After an extra year of internal debate, the EU Commission has proposed major sugar policy changes that would take affect for the 2006-07 crop marketing year. Other EU farm programs changes were effective January 1 of this year. The combination of EU farm program costs, WTO trade negotiations and the loss of the WTO trade case on sugar brought by Brazil and other countries made reforms inevitable. The EU Agricultural Council will make a final decision in November.

The EU sugar program has remained mostly unchanged for 40 years. Sugar farmers have A and B quotas that are protected by an intervention price if market prices fall below the intervention price. This year sugar was sold into the intervention program for the first time since 1986. Any sugar produced above the A and B quotas is considered C quota and must be either sold into the export market without subsidies or stored by the producer for future years when production may be short of the A and B quota total.

The EU sugar program is further complicated by permitted imports at intervention prices of up to 1.6 million metric tons (MMT) sugar raw value equivalent from 18 developing countries (called ACP countries for Africa, Caribbean and Pacific, including India) that is then re-exported using export subsidies. Beginning in 2008/09 other least developed countries will have full access to import sugar under the Everything But Arms (EBA) initiative. Net sugar exports have been about 3.0 MMT raw value in recent years.

Under the proposed reforms the price of processed sugar would be cut by 39 percent over two years from 631.9 euros per MT (35.0 cents per pound) to 385.5 euros per MT (21.3 cents per pound). The intervention system and intervention price would be replaced with a reference price. Payments to farmers would be made equal to 60 percent of the difference between the old intervention price and the new reference price based on sugar quotas for 2000-2002 as part of the Single Farm Payment program that began on January 1 of this year for other commodities. These payments would be decoupled from production.

The “A” and “B” production quotas would be combined into one quota. That total quota would be increased by one million metric tons based on the amount of “C” quota sugar produced in recent years. The new plan would remain in place through the 2014/15 marketing year with no requirement for an interim review of the program.

A private storage program would be created to serve as a safety net if market prices fall below the reference price. Sugar produced for use in chemicals, pharmaceuticals and ethanol would be excluded from the production quota. Sugar used for energy would qualify for the energy crop aid of 45 euros per hectare (about $23 per acre).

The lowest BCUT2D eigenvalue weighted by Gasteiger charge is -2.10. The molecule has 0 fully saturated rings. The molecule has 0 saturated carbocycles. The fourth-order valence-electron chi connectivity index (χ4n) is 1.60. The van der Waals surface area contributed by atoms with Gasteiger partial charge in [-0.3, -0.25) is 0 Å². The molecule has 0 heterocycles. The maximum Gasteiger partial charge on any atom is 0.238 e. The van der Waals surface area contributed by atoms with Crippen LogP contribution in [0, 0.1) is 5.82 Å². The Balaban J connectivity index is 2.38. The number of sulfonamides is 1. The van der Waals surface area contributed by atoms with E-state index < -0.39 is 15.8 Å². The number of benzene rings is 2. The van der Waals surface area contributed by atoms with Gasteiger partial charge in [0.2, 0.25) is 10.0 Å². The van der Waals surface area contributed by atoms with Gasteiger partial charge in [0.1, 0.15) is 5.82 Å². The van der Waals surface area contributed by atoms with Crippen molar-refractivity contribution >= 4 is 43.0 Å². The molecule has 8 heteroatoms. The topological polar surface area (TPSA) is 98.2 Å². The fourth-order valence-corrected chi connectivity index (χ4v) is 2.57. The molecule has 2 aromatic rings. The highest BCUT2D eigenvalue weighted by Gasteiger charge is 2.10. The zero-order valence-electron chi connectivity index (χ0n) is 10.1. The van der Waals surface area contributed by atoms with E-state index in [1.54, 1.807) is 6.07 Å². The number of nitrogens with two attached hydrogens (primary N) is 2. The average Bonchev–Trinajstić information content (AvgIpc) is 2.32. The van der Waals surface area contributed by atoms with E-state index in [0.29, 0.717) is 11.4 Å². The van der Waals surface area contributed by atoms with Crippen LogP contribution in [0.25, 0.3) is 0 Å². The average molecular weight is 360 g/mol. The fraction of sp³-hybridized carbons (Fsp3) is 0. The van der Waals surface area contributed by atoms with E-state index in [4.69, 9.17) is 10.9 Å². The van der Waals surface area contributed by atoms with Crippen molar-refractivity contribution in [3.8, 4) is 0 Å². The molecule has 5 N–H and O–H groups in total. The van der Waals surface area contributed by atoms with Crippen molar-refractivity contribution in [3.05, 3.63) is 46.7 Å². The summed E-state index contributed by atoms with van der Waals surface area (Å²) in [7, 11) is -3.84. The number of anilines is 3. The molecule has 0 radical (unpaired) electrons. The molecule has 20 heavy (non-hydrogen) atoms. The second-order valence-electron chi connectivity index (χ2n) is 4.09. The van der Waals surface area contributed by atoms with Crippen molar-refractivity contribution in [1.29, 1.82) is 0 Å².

The plan also provides incentives for sugar refiners to leave the industry, with the greatest incentives in the first year of the plan. Sugar beet producers would also receive additional payments to exist the industry if the refinery they normally deliver to takes the buyout program. The plan is clearly built around a voluntary reduction in production rather than a mandatory cut in the old A and B quotas. The cost of the restructuring would be paid by a charge to sugar processors.

The lower reference price would also apply to the imported sugar from the ACP countries. The new program includes funds, about $50 million in 2006, to cover social, economic and environmental concerns to be negotiated with each individual ACP country. Some ACP countries are expected to reduce or eliminate sugar production because they are not competitive.

An impact assessment by the EU staff estimates that sugar production on a raw value basis in the EU would decline 7.5 MMT by 2012/13 to 12.2 MMT. Imports in 2012/13 are expected to increase by 1.6 MMT to 3.9 MMT, mostly from EBA countries. Exports would decline by 2.7 MMT to 0.4 MMT. Domestic consumption is expected to remain unchanged at 16.0 MMT.

The impact assessment also estimates that about 9 percent of EU quota A and B sugar production (1.5 MMT) is in countries where the reduction in sugar production is likely to be “drastic.” Another 13 percent of A and B quota production (2.8 MMT) is in countries where the reduction in sugar production is expected to be “significant.” Also, in recent years about 3 MMT of sugar C sugar has been produced and only 1 MMT would be added to the new quota. If the “drastic” countries cut production by two-thirds, 1 MMT, and the “significant” countries cut production by half, 1.4 MMT, combined with the 2 MMT reduction in old C quota that would total 4.4 MMT. The other countries would still have to cut production by about one-fourth to meet the staff impact assessment.

The WTO complaint by Brazil focused on the exports of C quota sugar and the re-export of the ACP sugar. The EU Court of Auditors estimated that C quota sugar has a hidden subsidy of about $1.8 billion per year and the WTO ruled that C quota sugar exports were subsidized. The WTO panel also ruled that the amount of re-exported ACP sugar is higher than the limit established in the WTO agreement. The proposed plan addresses both of those issues.

The trade-off of a lower reference price in return for an increase in direct payments is consistent with the movement toward decoupled payments.

There will be much discussion between now and when the EU Agricultural Council meets in November to accept, modify or reject the proposal. An almost 40 percent reduction in production is tough for any industry to accept. If it is accepted and the estimates of impacts become a reality, the world sugar market will be fundamentally changed.